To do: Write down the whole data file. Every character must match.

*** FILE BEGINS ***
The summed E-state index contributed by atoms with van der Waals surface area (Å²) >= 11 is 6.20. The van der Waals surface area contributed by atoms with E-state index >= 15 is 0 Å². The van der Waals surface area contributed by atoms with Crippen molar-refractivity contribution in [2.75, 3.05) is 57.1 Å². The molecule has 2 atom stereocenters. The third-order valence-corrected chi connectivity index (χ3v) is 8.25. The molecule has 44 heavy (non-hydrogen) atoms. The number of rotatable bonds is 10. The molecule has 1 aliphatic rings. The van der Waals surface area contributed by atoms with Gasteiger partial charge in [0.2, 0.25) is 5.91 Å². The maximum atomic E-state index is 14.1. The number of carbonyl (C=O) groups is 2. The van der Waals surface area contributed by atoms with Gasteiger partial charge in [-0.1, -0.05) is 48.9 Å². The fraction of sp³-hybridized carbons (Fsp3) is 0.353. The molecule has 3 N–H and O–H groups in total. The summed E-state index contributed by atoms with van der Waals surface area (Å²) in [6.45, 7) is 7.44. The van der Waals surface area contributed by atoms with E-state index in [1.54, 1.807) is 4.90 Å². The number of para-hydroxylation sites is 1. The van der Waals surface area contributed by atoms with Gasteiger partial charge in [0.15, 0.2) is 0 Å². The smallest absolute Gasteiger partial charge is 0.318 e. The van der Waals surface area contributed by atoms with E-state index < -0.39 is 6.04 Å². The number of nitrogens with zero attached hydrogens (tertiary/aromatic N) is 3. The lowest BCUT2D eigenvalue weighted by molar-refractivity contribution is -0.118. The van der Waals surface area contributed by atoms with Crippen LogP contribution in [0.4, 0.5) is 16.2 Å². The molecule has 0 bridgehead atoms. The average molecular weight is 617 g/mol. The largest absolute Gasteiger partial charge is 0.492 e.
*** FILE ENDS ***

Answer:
The summed E-state index contributed by atoms with van der Waals surface area (Å²) >= 11 is 6.20. The van der Waals surface area contributed by atoms with E-state index >= 15 is 0 Å². The van der Waals surface area contributed by atoms with Crippen molar-refractivity contribution in [2.75, 3.05) is 57.1 Å². The molecule has 2 atom stereocenters. The third-order valence-corrected chi connectivity index (χ3v) is 8.25. The molecule has 44 heavy (non-hydrogen) atoms. The number of rotatable bonds is 10. The molecule has 1 aliphatic rings. The van der Waals surface area contributed by atoms with Gasteiger partial charge in [0.2, 0.25) is 5.91 Å². The maximum atomic E-state index is 14.1. The number of carbonyl (C=O) groups is 2. The van der Waals surface area contributed by atoms with Gasteiger partial charge in [-0.1, -0.05) is 48.9 Å². The fraction of sp³-hybridized carbons (Fsp3) is 0.353. The molecule has 3 N–H and O–H groups in total. The summed E-state index contributed by atoms with van der Waals surface area (Å²) in [6.45, 7) is 7.44. The van der Waals surface area contributed by atoms with E-state index in [1.54, 1.807) is 4.90 Å². The number of para-hydroxylation sites is 1. The van der Waals surface area contributed by atoms with Gasteiger partial charge in [0.15, 0.2) is 0 Å². The smallest absolute Gasteiger partial charge is 0.318 e. The van der Waals surface area contributed by atoms with E-state index < -0.39 is 6.04 Å². The number of nitrogens with zero attached hydrogens (tertiary/aromatic N) is 3. The lowest BCUT2D eigenvalue weighted by molar-refractivity contribution is -0.118. The van der Waals surface area contributed by atoms with Crippen LogP contribution in [0.4, 0.5) is 16.2 Å². The molecule has 0 bridgehead atoms. The average molecular weight is 617 g/mol. The largest absolute Gasteiger partial charge is 0.492 e.